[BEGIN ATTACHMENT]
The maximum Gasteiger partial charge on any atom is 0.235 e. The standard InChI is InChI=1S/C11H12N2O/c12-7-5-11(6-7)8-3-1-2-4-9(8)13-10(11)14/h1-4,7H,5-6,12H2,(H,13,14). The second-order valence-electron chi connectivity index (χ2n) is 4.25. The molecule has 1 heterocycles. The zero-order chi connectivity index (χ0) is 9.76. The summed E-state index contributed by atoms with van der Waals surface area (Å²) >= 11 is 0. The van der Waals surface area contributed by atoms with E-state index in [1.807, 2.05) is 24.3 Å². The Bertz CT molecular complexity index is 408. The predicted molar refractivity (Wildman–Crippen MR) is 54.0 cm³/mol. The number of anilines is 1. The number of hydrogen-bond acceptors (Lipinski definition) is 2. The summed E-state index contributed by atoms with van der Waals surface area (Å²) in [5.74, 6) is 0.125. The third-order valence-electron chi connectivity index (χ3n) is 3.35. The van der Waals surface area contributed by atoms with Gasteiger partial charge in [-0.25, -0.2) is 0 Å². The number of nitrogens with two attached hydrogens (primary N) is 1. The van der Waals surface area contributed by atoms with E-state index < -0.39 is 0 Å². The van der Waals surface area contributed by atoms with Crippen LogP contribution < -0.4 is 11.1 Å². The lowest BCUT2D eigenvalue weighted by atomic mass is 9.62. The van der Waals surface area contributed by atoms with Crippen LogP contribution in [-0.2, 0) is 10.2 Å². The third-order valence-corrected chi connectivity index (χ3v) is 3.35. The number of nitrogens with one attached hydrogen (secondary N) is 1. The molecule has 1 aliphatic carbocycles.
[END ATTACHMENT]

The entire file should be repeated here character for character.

The maximum Gasteiger partial charge on any atom is 0.235 e. The standard InChI is InChI=1S/C11H12N2O/c12-7-5-11(6-7)8-3-1-2-4-9(8)13-10(11)14/h1-4,7H,5-6,12H2,(H,13,14). The second-order valence-electron chi connectivity index (χ2n) is 4.25. The molecule has 1 heterocycles. The zero-order chi connectivity index (χ0) is 9.76. The summed E-state index contributed by atoms with van der Waals surface area (Å²) >= 11 is 0. The van der Waals surface area contributed by atoms with E-state index in [1.807, 2.05) is 24.3 Å². The Bertz CT molecular complexity index is 408. The predicted molar refractivity (Wildman–Crippen MR) is 54.0 cm³/mol. The number of anilines is 1. The number of hydrogen-bond acceptors (Lipinski definition) is 2. The summed E-state index contributed by atoms with van der Waals surface area (Å²) in [5.74, 6) is 0.125. The third-order valence-electron chi connectivity index (χ3n) is 3.35. The van der Waals surface area contributed by atoms with Gasteiger partial charge in [-0.25, -0.2) is 0 Å². The number of nitrogens with two attached hydrogens (primary N) is 1. The van der Waals surface area contributed by atoms with E-state index < -0.39 is 0 Å². The van der Waals surface area contributed by atoms with Crippen LogP contribution < -0.4 is 11.1 Å². The lowest BCUT2D eigenvalue weighted by atomic mass is 9.62. The van der Waals surface area contributed by atoms with Crippen LogP contribution in [-0.2, 0) is 10.2 Å². The third-order valence-corrected chi connectivity index (χ3v) is 3.35. The number of nitrogens with one attached hydrogen (secondary N) is 1. The molecule has 1 aliphatic carbocycles.